- BETHLEHEM, West Bank (Reuters)
- Palestinians said Israeli troops laying siege to Palestinian gunmen holed
up in Bethlehem's Church of the Nativity had opened fire on Monday but
the Israeli army denied there had been any shooting.
- A Reuters television crew reported explosions and flashes
emanating just after midnight from the West Bank city's centre, Nativity
- A Palestinian witness said there had been no casualties.
- Abu Youssef, a Palestinian who described himself as a
civilian pinned down in Nativity Church along with scores of gunmen and
clergymen since the Israeli army invaded Bethlehem on April 1, said the
surrounding troops had opened fire unprovoked.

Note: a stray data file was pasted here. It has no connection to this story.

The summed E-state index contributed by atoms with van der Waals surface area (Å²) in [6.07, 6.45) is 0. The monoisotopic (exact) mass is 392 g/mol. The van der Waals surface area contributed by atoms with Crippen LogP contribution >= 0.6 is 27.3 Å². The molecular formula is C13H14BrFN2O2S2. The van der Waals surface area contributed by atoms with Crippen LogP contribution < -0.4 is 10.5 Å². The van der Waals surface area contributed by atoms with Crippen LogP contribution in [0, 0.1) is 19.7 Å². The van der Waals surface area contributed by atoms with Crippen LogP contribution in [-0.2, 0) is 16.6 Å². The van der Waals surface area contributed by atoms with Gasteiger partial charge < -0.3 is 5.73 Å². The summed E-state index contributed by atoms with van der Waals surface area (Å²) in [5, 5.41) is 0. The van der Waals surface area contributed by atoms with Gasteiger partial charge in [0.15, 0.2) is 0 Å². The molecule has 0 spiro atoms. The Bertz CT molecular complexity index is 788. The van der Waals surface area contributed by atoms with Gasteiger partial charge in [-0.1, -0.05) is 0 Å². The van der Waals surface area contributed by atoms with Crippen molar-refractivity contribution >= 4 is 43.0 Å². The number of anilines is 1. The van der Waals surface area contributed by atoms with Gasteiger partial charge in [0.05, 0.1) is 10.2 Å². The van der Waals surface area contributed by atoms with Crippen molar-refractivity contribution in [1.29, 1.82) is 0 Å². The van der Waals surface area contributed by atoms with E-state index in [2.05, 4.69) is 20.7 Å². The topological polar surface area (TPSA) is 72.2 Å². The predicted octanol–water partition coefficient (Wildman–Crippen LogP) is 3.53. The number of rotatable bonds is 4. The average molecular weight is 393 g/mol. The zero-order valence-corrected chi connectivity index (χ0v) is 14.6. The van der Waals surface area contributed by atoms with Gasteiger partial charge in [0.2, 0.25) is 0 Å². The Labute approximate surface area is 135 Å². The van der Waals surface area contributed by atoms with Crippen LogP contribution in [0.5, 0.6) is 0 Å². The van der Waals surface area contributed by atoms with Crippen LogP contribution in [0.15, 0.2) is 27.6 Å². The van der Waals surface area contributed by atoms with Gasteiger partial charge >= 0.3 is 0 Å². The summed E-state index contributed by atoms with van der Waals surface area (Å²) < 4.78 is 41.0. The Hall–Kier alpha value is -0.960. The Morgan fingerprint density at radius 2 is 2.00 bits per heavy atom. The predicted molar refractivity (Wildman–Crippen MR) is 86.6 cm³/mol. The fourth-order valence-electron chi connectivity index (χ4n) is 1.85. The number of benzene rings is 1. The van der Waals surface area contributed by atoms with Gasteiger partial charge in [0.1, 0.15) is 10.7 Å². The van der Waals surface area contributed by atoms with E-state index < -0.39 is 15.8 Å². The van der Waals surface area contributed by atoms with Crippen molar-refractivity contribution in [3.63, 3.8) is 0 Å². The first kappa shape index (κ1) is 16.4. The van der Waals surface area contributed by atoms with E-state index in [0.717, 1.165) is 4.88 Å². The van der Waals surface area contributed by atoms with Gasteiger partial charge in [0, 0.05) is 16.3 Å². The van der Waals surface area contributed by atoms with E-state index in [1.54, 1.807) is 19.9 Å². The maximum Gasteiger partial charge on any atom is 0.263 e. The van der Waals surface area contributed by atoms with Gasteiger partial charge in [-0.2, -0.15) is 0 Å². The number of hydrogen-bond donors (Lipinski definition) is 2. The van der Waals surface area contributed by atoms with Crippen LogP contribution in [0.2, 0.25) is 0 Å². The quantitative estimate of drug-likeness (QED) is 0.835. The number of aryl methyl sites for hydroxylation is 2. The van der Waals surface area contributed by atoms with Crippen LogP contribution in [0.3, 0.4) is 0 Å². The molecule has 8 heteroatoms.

- "Israelis fired on the church heavily and threw
sound (stun) grenades at the church, but we have no injured," Abu
Youssef told Reuters by telephone.
- He added that the gunmen in the church, believed to mark
the site of Jesus's birth, did not shoot back.
- The army denied there had been shooting in or around
- Israel has said it would not violate the sanctity of
the church, which was stormed by Palestinian gunmen seeking refuge from
the Israeli army's West Bank offensive, launched on March 29 after a wave
of suicide bombings against Israelis.
- Since then, two Palestinians have been killed, and an
Armenian priest and two Israeli soldiers wounded, in clashes around Nativity
Square. The Israeli army says the gunmen have fired from within the church
- On Sunday, Israel gave visiting U.S. Secretary of State
Colin Powell a proposal for ending the stand-off, whereby the gunmen in
the church could surrender and be tried in Israeli military court or go
into exile forever.
- Bethlehem Governor Mohammed al-Madani, himself cooped
up in the church, rejected the proposal outright. He said the Palestinians
in the church would abide by any solution endorsed by Palestinian President